Lot 562
  • 562


80,000 - 120,000 USD
bidding is closed


  • Height 12 5/8  in., 32.1 cm
the deity carved in the round with a slender physique and gently rounded face, the proper right arm bent at the elbow with the hand raised beside the chest, the left arm at the side and holding a covered vase, the sashes falling in folds from the narrow shoulders and the dhoti clinging to the body in the 'wet drapery' effect revealing the slight swell of the lower belly and the contours of the thighs, a heavy necklace with petal-form pendants hanging at the chest along with a double-chain suspending a large lotus bud-form ornament, a further double-chain punctuated with rosettes hanging down the front of the body, the face with a benevolent expression, a subtle smile playing across the lips and long eyebrows arching above the lowered eyelids, the hairline mirroring the curvature of the brows, the hair pulled into a high chignon and partially concealed by an elaborate five-peaked diadem, each peak supporting a tasseled roundel, a large jewel suspended in front of the urna and beaded strands hanging in loops between the roundels, a long sash securing the diadem at back of the head, the loose ends streaming down behind the pendulous ears, a natural soft brown patina coating the surface, affixed to a marble stand (2)


Collection of Jakob Goldschmidt (1882-1955), acquired circa. 1920s-1930s, and thence by descent.
Sotheby's New York, 23rd March 2004, lot 626.
Eskenazi, Ltd, London.

Catalogue Note

The present figure exemplifies the refinement of Buddhist sculpture in the late Northern Qi (550-577) and early Sui (581-605) dynasties.  The sumptuousness of the present figure of Avalokiteshvara testifies to the status of Buddhism in the latter half of the 6th century. The founding emperor of the Northern Qi dynasty, Gao Yang (r. 550-559, also known as the Wenxuan Emperor), was an avid adherent and patron of Buddhism. In the same year that he ascended the throne, he took an oath to be a lay disciple of Fashang (495-580), and the following year he declared his intention to devote one-third of the state’s annual revenue to the Buddhist establishment. He and subsequent Northern Qi emperors—particularly, Emperor Wucheng (r. 561-565) and Emperor Houzhu (r. 565-577)—sponsored the construction of numerous Buddhist temples, monasteries, and grottoes; invited illustrious monks, such as Huizang (522-605), to give public lectures; oversaw significant translation projects of Sanskrit sutras; and encouraged the chief strategist Tang Yong (d. ca. 581) and his followers to carve the Buddhist cannon into stone in order to preserve the scriptures at Yunjusi (‘Cloud-dwelling Temple’) outside of Beijing. These rulers were keenly interested in the power of meditation and the promulgation of the faith. Records state that during the Northern Qi, there were over 4,000 major temples in the capital Ye alone. These temples and the related grottoes provided places to learn or practice meditation, as well as an immense demand for artisans (especially stone carvers) to create devotional works to fill their spaces. The imperial project of patronizing Buddhism continued in the Sui dynasty, during which time Sui emperors utilized the religion—including the institutions, monks, and craftsmen that enabled the faith to spread—as a strategy to unify the empire.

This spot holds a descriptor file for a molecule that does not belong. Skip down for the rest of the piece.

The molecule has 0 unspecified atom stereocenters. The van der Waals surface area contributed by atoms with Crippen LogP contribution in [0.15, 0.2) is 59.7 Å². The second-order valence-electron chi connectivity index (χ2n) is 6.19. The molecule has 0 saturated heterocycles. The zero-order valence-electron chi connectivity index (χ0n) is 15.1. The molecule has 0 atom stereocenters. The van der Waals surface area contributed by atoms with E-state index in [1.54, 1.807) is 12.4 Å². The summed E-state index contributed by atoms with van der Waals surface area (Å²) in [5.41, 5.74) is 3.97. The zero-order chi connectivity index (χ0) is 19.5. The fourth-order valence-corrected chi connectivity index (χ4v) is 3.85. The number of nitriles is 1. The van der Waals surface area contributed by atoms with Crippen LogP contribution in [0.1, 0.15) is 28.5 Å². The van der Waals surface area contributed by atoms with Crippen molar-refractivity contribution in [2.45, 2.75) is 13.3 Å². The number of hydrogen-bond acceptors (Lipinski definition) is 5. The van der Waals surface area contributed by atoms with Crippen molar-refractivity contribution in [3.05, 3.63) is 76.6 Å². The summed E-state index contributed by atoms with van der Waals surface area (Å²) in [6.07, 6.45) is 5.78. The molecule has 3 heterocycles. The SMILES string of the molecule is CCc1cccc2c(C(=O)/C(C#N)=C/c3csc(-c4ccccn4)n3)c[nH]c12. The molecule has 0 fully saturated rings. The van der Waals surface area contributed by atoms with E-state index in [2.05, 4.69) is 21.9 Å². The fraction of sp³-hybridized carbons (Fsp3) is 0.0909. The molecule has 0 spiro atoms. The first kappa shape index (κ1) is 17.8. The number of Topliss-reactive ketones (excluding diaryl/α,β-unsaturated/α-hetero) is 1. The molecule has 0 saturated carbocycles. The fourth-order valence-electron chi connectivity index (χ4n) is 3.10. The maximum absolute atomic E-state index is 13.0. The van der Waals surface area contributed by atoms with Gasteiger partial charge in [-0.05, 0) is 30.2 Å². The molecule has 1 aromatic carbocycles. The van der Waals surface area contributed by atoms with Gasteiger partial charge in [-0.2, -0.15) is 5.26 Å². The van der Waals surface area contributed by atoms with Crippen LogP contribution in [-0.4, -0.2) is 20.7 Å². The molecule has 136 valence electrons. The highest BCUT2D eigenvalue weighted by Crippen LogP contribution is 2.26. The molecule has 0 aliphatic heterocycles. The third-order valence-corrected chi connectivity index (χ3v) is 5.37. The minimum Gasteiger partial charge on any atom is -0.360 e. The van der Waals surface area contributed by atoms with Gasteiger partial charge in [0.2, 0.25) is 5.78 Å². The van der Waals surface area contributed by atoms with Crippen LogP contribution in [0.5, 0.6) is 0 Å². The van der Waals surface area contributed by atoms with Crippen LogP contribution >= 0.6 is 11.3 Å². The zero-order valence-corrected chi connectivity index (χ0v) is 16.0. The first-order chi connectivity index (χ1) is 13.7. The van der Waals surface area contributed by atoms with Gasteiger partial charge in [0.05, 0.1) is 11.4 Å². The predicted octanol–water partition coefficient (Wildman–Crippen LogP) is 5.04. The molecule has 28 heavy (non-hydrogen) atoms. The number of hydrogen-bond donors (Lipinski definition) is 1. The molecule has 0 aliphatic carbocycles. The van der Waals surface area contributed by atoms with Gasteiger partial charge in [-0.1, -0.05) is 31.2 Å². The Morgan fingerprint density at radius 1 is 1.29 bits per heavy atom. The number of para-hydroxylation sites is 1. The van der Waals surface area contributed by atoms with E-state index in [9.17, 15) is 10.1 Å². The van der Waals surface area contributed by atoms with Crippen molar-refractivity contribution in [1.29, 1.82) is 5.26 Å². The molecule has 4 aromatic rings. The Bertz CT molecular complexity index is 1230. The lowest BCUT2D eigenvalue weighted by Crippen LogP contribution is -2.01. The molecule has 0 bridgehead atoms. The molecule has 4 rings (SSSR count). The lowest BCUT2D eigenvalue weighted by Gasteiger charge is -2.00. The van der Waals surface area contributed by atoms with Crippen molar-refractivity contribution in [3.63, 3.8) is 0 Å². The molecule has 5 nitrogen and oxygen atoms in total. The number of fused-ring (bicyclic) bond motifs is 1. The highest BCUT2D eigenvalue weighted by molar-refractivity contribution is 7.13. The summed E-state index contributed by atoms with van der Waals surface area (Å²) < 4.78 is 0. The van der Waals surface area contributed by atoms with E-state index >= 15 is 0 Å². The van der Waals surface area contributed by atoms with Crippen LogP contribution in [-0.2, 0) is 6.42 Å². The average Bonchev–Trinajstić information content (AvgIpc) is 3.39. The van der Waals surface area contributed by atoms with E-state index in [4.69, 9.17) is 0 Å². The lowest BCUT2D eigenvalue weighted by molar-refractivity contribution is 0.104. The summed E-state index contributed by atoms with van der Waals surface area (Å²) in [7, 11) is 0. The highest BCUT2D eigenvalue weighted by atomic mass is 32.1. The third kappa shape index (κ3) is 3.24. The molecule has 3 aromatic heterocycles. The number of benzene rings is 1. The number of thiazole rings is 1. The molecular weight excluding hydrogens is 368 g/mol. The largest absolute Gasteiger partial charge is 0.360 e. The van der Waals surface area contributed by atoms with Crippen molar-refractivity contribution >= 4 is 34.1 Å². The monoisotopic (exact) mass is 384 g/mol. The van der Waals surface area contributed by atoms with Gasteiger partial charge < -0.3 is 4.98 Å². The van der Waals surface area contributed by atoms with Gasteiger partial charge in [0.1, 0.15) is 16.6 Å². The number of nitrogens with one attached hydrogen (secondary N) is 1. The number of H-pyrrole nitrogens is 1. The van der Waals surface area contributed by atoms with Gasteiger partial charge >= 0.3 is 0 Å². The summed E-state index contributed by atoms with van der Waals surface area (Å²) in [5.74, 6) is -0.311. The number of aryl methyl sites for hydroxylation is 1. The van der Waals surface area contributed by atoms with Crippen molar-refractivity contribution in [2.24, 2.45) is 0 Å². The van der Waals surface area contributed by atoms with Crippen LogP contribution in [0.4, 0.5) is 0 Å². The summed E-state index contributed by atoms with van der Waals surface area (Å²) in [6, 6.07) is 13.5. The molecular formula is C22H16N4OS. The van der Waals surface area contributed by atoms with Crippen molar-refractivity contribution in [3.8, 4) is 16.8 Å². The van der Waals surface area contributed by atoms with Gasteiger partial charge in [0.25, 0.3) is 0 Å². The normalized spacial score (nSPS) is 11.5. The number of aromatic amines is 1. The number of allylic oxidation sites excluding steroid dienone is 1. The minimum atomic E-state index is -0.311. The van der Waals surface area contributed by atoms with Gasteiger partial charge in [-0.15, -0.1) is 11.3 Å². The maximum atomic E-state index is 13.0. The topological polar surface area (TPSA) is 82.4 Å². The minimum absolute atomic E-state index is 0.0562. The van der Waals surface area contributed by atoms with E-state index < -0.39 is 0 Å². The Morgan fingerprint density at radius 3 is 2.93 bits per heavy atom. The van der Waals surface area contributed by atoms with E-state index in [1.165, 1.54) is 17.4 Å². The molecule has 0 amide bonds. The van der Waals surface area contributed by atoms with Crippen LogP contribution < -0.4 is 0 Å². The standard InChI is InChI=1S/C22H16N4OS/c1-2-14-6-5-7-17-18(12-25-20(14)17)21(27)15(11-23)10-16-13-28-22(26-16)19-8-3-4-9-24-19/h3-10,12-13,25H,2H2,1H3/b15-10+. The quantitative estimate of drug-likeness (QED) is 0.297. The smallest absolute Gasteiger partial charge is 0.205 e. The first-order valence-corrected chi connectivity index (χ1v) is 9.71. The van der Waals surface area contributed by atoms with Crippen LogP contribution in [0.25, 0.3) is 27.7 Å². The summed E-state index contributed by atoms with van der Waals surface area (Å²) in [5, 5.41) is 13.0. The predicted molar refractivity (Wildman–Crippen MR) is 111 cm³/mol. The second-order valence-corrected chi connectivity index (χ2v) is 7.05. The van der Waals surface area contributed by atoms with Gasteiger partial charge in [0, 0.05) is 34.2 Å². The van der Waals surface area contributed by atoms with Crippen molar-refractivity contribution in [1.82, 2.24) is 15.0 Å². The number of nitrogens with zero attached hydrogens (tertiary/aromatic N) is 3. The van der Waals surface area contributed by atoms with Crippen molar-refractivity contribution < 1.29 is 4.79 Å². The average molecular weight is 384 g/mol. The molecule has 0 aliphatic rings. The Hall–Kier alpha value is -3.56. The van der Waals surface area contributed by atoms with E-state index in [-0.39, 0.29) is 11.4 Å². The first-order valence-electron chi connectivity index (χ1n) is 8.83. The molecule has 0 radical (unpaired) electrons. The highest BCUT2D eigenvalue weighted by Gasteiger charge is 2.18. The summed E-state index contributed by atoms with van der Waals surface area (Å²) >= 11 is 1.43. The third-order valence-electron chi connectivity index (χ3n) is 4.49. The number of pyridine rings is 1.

The present figure of Avalokiteshvara bears a strong correlation to Northern Qi and early Sui sculptures in both stone and gilt-bronze. A strikingly similar stone figure of Avalokiteshvara of the same scale, with the same attributes and style of dress, and standing on a base carved with devotees and lions, in the collection of Jan Kleijkamp and Ellis Monroe, was exhibited at five museums, including the H. M. de Young Memorial Museum, San Francisco, and published in Alfred Salmony, Chinese Sculpture: Han (206 B. C. – A. D. 22) to Sung (A. D. 960-1279), New York, 1944, pl. XVI. Another stone sculpture of this type, formerly in the collection of the Louvre Museum, Paris, is published in Osvald Sirén, Chinese Sculpture from the Fifth to the Fourteenth Century, New York, 1925, pl. 268B. The above two sculptures both feature a mandorla at the back of the bodhisattva’s head and a ‘lion’ stand, and the latter has preserved polychrome pigment, thereby suggesting the original state of the present sculpture before those elements were lost. A third stone figure of this type, also with Avalokiteshvara standing on a pedestal, and with a bouquet of flowers rising from the vase, in the collection of the Metropolitan Museum of Art, New York is published in Hai-wai yi-chen: Chinese Art in Overseas Collections, Buddhist Sculpture, vol. 2, Taipei, 1990, pl. 89. A gilt-bronze figure sharing the characteristics of the present figure and cast standing on lotus bud above a stand with openwork lions in the collection of the Asian Art Museum of San Francisco is published in René-Yvon Lefebvre d’Argencé et al., Chinese, Korean, and Japanese Sculpture in the Avery Brundage Collection, San Francisco, 1974, pl. 67; a related gilt-bronze figure is published in Saburo Matsubara, Chinese Buddhist Sculpture: A Study Based on Bronze and Stone Statues other than Works from Cave Temples, Tokyo, 1966, pl. 159; and two others of this general type are published in Osvald Sirén, op. cit., pls 282D and 282E. A Northern Qi stone carving of a standing bodhisattva, though with heavier features than the present example, sold in our London rooms, 15th May 2013, lot 147; and a taller version with simplified details, sold in these rooms, 17th September 2014, lot 416.